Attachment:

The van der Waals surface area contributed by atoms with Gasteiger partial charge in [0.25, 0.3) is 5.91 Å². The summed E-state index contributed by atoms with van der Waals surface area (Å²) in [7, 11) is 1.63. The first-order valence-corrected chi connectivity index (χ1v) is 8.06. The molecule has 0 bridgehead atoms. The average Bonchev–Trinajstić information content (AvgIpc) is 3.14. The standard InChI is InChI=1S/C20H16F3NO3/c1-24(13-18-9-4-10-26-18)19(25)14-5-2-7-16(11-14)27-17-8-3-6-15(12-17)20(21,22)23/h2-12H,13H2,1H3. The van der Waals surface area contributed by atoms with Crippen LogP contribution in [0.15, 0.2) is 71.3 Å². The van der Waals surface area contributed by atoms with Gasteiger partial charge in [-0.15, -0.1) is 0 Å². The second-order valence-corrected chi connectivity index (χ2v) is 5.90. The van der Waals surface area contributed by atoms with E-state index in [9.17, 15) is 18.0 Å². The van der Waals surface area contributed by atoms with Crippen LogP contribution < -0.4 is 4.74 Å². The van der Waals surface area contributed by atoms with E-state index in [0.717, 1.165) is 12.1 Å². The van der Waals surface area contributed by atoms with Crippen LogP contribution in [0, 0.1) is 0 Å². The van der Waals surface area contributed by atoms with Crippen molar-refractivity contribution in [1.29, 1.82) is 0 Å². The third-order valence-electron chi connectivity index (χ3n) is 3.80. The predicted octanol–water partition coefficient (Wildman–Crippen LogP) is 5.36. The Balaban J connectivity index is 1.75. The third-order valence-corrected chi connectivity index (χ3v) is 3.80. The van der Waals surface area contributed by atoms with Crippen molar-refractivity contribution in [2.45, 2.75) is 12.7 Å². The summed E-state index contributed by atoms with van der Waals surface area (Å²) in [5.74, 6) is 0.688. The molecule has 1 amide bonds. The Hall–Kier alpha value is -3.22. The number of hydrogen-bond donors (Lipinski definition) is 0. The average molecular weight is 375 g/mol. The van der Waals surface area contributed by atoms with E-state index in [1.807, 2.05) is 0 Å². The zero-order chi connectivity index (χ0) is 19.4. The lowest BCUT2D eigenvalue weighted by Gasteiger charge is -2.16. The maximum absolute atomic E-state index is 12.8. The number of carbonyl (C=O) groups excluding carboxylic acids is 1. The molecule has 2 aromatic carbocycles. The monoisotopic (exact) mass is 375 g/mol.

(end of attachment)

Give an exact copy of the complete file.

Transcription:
The van der Waals surface area contributed by atoms with Gasteiger partial charge in [0.25, 0.3) is 5.91 Å². The summed E-state index contributed by atoms with van der Waals surface area (Å²) in [7, 11) is 1.63. The first-order valence-corrected chi connectivity index (χ1v) is 8.06. The molecule has 0 bridgehead atoms. The average Bonchev–Trinajstić information content (AvgIpc) is 3.14. The standard InChI is InChI=1S/C20H16F3NO3/c1-24(13-18-9-4-10-26-18)19(25)14-5-2-7-16(11-14)27-17-8-3-6-15(12-17)20(21,22)23/h2-12H,13H2,1H3. The van der Waals surface area contributed by atoms with Crippen LogP contribution in [0.15, 0.2) is 71.3 Å². The van der Waals surface area contributed by atoms with Gasteiger partial charge in [-0.15, -0.1) is 0 Å². The second-order valence-corrected chi connectivity index (χ2v) is 5.90. The van der Waals surface area contributed by atoms with E-state index in [9.17, 15) is 18.0 Å². The van der Waals surface area contributed by atoms with Crippen LogP contribution < -0.4 is 4.74 Å². The van der Waals surface area contributed by atoms with E-state index in [0.717, 1.165) is 12.1 Å². The van der Waals surface area contributed by atoms with Crippen LogP contribution in [0, 0.1) is 0 Å². The van der Waals surface area contributed by atoms with Crippen molar-refractivity contribution in [1.29, 1.82) is 0 Å². The third-order valence-electron chi connectivity index (χ3n) is 3.80. The predicted octanol–water partition coefficient (Wildman–Crippen LogP) is 5.36. The Balaban J connectivity index is 1.75. The third-order valence-corrected chi connectivity index (χ3v) is 3.80. The van der Waals surface area contributed by atoms with Crippen molar-refractivity contribution in [2.45, 2.75) is 12.7 Å². The summed E-state index contributed by atoms with van der Waals surface area (Å²) in [5.74, 6) is 0.688. The molecule has 1 amide bonds. The Hall–Kier alpha value is -3.22. The number of hydrogen-bond donors (Lipinski definition) is 0. The average molecular weight is 375 g/mol. The van der Waals surface area contributed by atoms with E-state index in [1.807, 2.05) is 0 Å². The zero-order chi connectivity index (χ0) is 19.4. The lowest BCUT2D eigenvalue weighted by Gasteiger charge is -2.16. The maximum absolute atomic E-state index is 12.8. The number of carbonyl (C=O) groups excluding carboxylic acids is 1. The molecule has 2 aromatic carbocycles. The monoisotopic (exact) mass is 375 g/mol.